The Fresno County Zoo Authority voted to release more than $2 million to the African Adventure exhibit contractor that had been held up by Fresno Chaffee Zoo Corp., which said it was awaiting completion of certain projects.
The 6-0 approval Wednesday comes on the heels of Fresno Chaffee Zoo Corp.’s agreement last week to settle the lingering financial dispute with contractor Harris Construction over the company’s work on the exhibit, which opened 14 months ago.
The amount in dispute was about $2.16 million – 5 percent of the roughly $43 million construction bill. Harris claimed that the withheld money was keeping its subcontractors from being fully paid for their work.
But zoo corporation officials contended the project wasn’t finished, although they declined to disclose the work remaining other than to say none of it affected health or safety.
Last week following a closed session, zoo corporation board President John Valentino gave a brief statement acknowledging the board’s approval of a “settlement agreement, which was borne out of mediation.”
The terms were not announced, other than that the withheld money would be released. A letter to zoo officials from Seattle-based Portico Group, the project’s architect, said Harris will remain responsible for work required under warranty.
Paul Toste, a zoo authority board member, questioned a “confidential agreement” reached by the zoo corporation and Harris Construction. The agreement, he said, should be made public.
“There is a document that is in existence that resolves any issue related to this project and this board needs to be informed about this document before this decision is made,” said Toste, who abstained in the vote. “We got a bunch of letters, it’s public information there’s contention between the contractor and the zoo.”
This board needs to be informed about this document before this decision is made.
Paul Toste, zoo authority board member
He said the authority needs to know about items addressed in the confidential agreement between Harris Construction and the zoo corporation.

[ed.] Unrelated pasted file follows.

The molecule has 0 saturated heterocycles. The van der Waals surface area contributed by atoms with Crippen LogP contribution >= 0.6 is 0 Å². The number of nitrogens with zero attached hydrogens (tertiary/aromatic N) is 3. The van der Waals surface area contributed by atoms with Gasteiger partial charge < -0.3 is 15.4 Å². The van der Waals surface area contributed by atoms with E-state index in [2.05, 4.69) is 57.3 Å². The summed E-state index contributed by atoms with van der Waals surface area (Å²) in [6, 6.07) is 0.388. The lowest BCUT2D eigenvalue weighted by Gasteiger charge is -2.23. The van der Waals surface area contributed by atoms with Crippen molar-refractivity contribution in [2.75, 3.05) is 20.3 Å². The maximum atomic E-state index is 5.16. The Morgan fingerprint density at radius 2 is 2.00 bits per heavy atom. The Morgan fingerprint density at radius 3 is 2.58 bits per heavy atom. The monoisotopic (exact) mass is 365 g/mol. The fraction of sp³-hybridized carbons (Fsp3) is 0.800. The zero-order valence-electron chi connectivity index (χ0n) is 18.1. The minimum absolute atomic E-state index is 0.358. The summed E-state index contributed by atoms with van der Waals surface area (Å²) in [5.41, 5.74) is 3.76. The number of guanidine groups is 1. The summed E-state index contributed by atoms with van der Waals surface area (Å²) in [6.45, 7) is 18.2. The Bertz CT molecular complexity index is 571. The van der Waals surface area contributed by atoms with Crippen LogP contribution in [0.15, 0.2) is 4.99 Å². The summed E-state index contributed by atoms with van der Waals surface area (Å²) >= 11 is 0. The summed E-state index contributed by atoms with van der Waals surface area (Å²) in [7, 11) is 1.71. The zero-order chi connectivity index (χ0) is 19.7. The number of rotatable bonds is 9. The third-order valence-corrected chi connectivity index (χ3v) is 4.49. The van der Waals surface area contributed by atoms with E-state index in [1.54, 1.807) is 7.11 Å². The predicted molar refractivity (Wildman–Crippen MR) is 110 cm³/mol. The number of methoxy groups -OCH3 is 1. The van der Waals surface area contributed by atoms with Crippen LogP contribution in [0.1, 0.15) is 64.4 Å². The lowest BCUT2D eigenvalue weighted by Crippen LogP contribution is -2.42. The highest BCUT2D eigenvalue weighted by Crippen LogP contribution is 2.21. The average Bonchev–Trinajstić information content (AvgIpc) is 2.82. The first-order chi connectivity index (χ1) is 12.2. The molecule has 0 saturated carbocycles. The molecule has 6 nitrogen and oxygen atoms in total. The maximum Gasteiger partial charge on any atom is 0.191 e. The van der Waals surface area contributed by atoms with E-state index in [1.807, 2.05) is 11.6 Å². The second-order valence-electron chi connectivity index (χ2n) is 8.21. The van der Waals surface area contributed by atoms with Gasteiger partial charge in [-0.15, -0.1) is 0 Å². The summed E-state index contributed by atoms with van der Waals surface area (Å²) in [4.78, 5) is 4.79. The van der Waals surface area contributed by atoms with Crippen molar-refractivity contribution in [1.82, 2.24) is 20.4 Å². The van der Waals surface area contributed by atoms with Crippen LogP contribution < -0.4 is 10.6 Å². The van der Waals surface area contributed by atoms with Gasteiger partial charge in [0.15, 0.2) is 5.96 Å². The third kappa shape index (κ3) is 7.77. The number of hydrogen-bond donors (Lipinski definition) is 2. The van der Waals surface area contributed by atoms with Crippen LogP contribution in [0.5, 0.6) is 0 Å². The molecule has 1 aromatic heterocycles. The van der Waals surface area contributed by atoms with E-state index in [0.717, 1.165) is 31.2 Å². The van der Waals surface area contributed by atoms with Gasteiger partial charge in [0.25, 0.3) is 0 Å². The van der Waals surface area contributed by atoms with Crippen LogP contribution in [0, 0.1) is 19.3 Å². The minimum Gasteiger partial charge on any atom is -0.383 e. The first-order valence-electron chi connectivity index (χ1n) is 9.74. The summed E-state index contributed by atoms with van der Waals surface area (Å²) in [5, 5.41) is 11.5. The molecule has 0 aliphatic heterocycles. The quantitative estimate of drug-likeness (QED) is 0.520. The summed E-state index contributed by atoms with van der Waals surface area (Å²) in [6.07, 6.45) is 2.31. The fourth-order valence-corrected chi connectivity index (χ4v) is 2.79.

It isn’t clear if the zoo corporation is legally required to provide the authority with the document, but the authority can request it, said Jane T. Smith, deputy county counsel, representing the authority.
Other authority members were comfortable with assurances from zoo and zoo corporation officials.
The funds had been authorized in the contract but were being retained until the work was completed, said Gerald Lyles, a zoo authority member.
“It’s not that this is a slush fund paying for contingencies,” Lyles said. “It is a percentage of each approved payment for work that was authorized by the zoo authority.”
Authority board member Peter Herzog said the issues are between Fresno Chaffee Zoo Corp. and Harris Construction.
“It’s almost overstepping. We’re treading into their business,” he said. “This is work that’s been done since Day One. … I don’t need to see (the agreement).”
The zoo corporation and Harris officials held a mediation session two weeks ago and reached an accord.
Harris claimed the retention money should have been paid by the end of March; the two sides exchanged letters until October before agreeing to a mediation process.
It’s not that this is a slush fund paying for contingencies. It is a percentage of each approved payment for work that was authorized by the zoo authority.
Gerald Lyles, zoo authority board member
In a joint statement from Harris Construction and the zoo corporation board, both sides acknowledged that they “encountered a few obstacles on the project, a situation not uncommon on large and complex projects.”
In an October letter to zoo officials, David Parkes, Harris president and CEO, said the company had many subcontractors who hadn’t been fully paid.
Valentino said at the time that the zoo corporation wouldn’t part with the money until it knew the work had been done and other issues addressed. At the same time, he noted that African Adventure costs came in as budgeted and “we are generally pleased with the outcome.”
African Adventure opened in October 2015, a major expansion of the zoo that has helped draw crowds. More than 1 million people have visited the zoo since then.